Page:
We tackled something that is often overlooked – the sleep and study spaces for kids in need. In our concept Trundle, families partner with designers over a two-month engagement to co-create a new space and build it in one weekend.
Space is fundamentally important to one’s sense of health and well-being, and can especially affect children. In an independent collaboration with Maris Garcia, we looked to improve the lives of children. Through our research, we validated our assumptions on a space’s impact on children. Maxwell Gillingham-Ryan, in his article "Apartment Therapy Presents: Real Homes, Real People, Hundreds of Design," says:
“Although professional psychotherapy can take years to bring about change, improving your home has an instant therapeutic effect. No matter how big or small, the changes make a resounding difference in the way you think and feel about yourself.”
In addition, Rebekah Levine Coley, in her paper “For low-income families, substandard housing takes toll on children”, published in Science Daily, 22 October 2013, states:
“Children and teens whose families live in substandard housing are paying a steep price in terms of their emotional and behavioral well-being... That carries on into school and creates deficits that are extremely difficult to overcome.”
From our academic research and through conversations with teachers, community organizers, artists, families, and business leaders in the Chicago area, we learned that there was an opportunity to work with underserved populations that generally fall outside the radar of social programs. We also learned that many people and businesses would be interested in helping families in their own community.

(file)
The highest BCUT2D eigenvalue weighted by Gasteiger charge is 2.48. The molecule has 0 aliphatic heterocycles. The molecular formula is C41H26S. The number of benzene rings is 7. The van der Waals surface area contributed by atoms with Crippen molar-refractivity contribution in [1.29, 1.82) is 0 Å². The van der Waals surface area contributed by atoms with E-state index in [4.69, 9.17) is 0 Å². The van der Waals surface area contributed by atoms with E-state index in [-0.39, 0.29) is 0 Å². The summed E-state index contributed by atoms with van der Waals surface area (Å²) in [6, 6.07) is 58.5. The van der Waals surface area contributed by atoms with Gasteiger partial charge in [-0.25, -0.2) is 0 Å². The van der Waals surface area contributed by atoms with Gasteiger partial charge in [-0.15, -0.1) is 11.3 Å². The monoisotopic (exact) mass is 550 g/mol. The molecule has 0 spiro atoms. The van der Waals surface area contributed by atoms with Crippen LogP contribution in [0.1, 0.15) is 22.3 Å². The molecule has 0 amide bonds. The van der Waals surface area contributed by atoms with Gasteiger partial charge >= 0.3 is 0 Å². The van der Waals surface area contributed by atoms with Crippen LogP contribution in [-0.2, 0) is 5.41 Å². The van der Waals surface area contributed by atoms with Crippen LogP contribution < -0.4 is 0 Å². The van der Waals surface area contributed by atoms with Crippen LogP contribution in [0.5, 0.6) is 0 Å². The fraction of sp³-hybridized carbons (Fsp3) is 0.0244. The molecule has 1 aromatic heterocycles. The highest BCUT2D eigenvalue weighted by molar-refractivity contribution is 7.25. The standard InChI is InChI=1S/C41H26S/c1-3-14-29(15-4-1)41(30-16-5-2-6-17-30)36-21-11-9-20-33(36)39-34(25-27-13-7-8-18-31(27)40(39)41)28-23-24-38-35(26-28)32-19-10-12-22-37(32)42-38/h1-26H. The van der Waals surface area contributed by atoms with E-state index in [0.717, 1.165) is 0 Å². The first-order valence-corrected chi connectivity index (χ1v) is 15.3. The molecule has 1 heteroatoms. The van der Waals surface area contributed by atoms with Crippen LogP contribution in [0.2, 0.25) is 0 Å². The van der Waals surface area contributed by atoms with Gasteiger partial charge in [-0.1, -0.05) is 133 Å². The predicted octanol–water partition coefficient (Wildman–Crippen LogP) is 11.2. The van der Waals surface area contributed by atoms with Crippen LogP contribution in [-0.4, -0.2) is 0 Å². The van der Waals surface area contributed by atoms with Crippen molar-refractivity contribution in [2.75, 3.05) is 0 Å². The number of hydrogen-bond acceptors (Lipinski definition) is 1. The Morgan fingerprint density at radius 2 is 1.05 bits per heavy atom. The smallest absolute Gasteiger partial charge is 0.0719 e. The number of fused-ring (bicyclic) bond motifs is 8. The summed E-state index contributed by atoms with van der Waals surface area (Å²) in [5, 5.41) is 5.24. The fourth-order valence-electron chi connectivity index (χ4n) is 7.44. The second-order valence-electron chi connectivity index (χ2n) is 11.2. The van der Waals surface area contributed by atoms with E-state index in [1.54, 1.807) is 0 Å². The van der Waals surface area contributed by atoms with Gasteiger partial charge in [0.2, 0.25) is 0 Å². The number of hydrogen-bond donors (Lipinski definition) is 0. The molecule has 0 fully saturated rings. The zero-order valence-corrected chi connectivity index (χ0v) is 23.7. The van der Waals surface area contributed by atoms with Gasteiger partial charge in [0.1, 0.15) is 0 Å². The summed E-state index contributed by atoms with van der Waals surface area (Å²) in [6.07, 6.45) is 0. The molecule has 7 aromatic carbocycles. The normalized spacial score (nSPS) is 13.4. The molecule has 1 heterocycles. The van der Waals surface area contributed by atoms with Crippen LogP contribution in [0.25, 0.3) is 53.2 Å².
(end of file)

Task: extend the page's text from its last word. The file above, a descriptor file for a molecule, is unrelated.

Beyond these findings, we also looked for inspiration in television and literature. The idea for Trundle was inspired by three works: an episode of Extreme Home Makeover, the book Where Children Sleep by James Mollison, and the short story, A Clean Well-lighted Place, by Earnest Hemmingway.
In our first Trundle transformation we worked with Memo, a high school sophomore, and his family, who we found via a social worker in High School District 211, the largest Illinois high school district with over 12,000 diverse students in Chicago’s northwest suburbs. When we met at their home, Memo (16) and his brother Danny (10) were sleeping on a sawed apart bunk bed with broken slats. They had inadequate storage space and no personal study space.
Memo’s family, who immigrated from Mexico five years ago, is loving and generous. Collaborating with the boys, their older sister, and parents, we measured the bedroom, designed the layout using models, and shared inspiration for colors, furniture, and bedding online using Pinterest. We partnered with Sherwin Williams and The Bedding Experts to receive donations towards a new bed and paint, and we purchased the remaining items from Craig’s List and Ikea. In one weekend, we worked with the family to create a new space – painting walls, building furniture, reconfiguring the layout, providing new duvet covers, and hanging a custom poster that quoted Eleanor Roosevelt (“The future belongs to those who believe in the beauty of their dreams”). The total cost of the build was less than $1000.
Over the course of a year, we worked with three families. However, Memo says it best:
“I’m the kind of person where if I see too many crowded things, I can’t think well…now seeing more space, it makes me feel more calm. I think I can work better…and that desk makes me want to do homework now.”
Juana, Memo's mom, said:
“I love it...They are going to wake up and see a new room every day. And that’s going to help them enjoy their room and their lives at school. I think everything is going to change.”
Over the course of a year, we worked with three families.
Collaborator: Maris Garcia